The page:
Make It Real CAD Engineering Challenge Sponsored by Autodesk ®
Have you ever wanted a particular component for your robot that was not included in the kit of parts? Do you want to design and make something unique that sets you apart from your peers? Then the “Make It Real CAD Engineering Challenge” is for you! Autodesk is sponsoring this challenge and giving you a chance to focus your passion for CAD and apply your skills to solve a real world design issue.
In this challenge, you will use the same Autodesk 3D design software used by professionals to conceptualize and model a new part for a robot that improves its functionality or overcomes an existing problem. The new part must be designed to fit an existing robot, and may consist of multiple pieces that form one part design. The robot may be a competition robot (VEX, FIRST, BEST, PLTW, SkillsUSA, TSA, etc.) or another robot that performs an interesting task. To make it even more exciting, you will also have the option to compete for a “bonus prize” by 3D printing your custom part! Note that your 3D printed part from this online challenge may be used in the VEX U competition, but not in VRC or VIQC.
To help you succeed, access to Autodesk software is available at no charge to students. In the Make It Real CAD Engineering Challenge, you must use either Autodesk® Fusion 360™, Autodesk® Inventor®, or Tinkercad™ to model your custom robot part. Whether you’ve used the software before or are brand new to CAD, the Autodesk Design Academy provides lessons and video tutorials for all skill levels.
To get started, carefully read the complete challenge requirements on this page. Then visit the Autodesk Design Academy challenge page to download software, watch tutorials and learn how to create custom parts. When you’re ready, return to this page to submit your entry.
The future is yours to design, and we can’t wait to see how you change the world!
Team 1313A - RoboRunners (Elementary VEX IQ)
In many beginning level VEX IQ workshops and classes, we have helped kids build their first robot. An easy beginning design is the VEX IQ Speed-Bot. We made this part because when kids drive a VEX IQ Speed-Bot on carpet, or play this year’s “Next Level” IQ game, the “standoff and connector” that sticks down gets stuck on carpet or blue barriers and drives jerky. This is a problem if you want to use the Speed-bot on anything other...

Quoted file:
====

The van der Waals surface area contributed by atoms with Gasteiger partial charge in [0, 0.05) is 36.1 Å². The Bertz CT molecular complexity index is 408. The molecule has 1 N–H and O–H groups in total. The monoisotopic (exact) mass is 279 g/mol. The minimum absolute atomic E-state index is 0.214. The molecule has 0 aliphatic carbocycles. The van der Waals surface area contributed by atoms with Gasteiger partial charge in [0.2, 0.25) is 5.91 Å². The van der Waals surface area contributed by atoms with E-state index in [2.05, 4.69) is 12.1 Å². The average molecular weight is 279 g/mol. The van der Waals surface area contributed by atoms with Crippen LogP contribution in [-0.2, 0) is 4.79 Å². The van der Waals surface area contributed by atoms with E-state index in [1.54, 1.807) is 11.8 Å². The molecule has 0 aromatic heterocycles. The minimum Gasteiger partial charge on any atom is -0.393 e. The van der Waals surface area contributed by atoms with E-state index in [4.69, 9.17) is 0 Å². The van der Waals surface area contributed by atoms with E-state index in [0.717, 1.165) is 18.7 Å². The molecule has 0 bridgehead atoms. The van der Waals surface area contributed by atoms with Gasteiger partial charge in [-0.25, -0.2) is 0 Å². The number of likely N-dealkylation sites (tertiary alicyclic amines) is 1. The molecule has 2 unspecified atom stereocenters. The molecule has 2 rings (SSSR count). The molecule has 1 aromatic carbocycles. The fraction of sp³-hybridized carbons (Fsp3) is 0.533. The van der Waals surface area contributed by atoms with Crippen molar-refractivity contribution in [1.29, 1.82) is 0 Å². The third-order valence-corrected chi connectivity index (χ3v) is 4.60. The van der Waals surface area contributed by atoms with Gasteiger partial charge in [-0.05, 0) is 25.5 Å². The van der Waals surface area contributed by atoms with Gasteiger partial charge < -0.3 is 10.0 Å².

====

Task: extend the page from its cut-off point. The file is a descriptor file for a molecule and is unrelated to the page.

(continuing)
VEX Linear Actuator
PLEASE READ THE LINEAR ACTUATOR PRESENTATION FOR DETAILED EXPLAINATIONS AND PICTURES
The VEX Linear Actuator converts rotational motion into linear motion. The linear actuator is designed to substitute the pneumatic system. With the linear actuator, only one motor is required to create linear motion as opposed to the two motors lost with use of pneumatics in the VEX competition rules. The design of the linear actuator is focused on compactness, which results in the VEX V5 motor being placed beside the linear motion...
The motivation to create this part was simple, to increase the number of buttons accessible on the V5 controller while simultaneously maintaining control of the joysticks. By default, there are only 4 buttons that can be pressed with the user's index fingers on the front face of the controller. I have always disliked the lack of rear buttons on most controllers, why would you not want more inputs accessible at any time? So to...
The VEX Clip-On Spacer is the solution to the struggle of spending hours attempting to fit a spacer in a tight corner. This simple, yet innovative spacer can be slipped on without removing the axle from the part. No more having your entire gear assembly fall off the axle while you are trying to fit on a sixteenth!
Please look below to see more information in our final diagram, full report, and pictures.
V5 Mounting System
CAD and Report by Devin Ho
3D Printing and .stl Conversions by Alan Onuma
The V5 Mounting System is an extension of the existing parts used to mount V5 Electronics. There is no way to mount the V5 Brain, Battery, Vision Sensor, and Radio in ways other than what the flanges, battery clip, or existing screw inserts allow. This means that teams must use bulky and inconvenient metal structures to mount these parts in different orientations. These parts allow teams to mount their V5...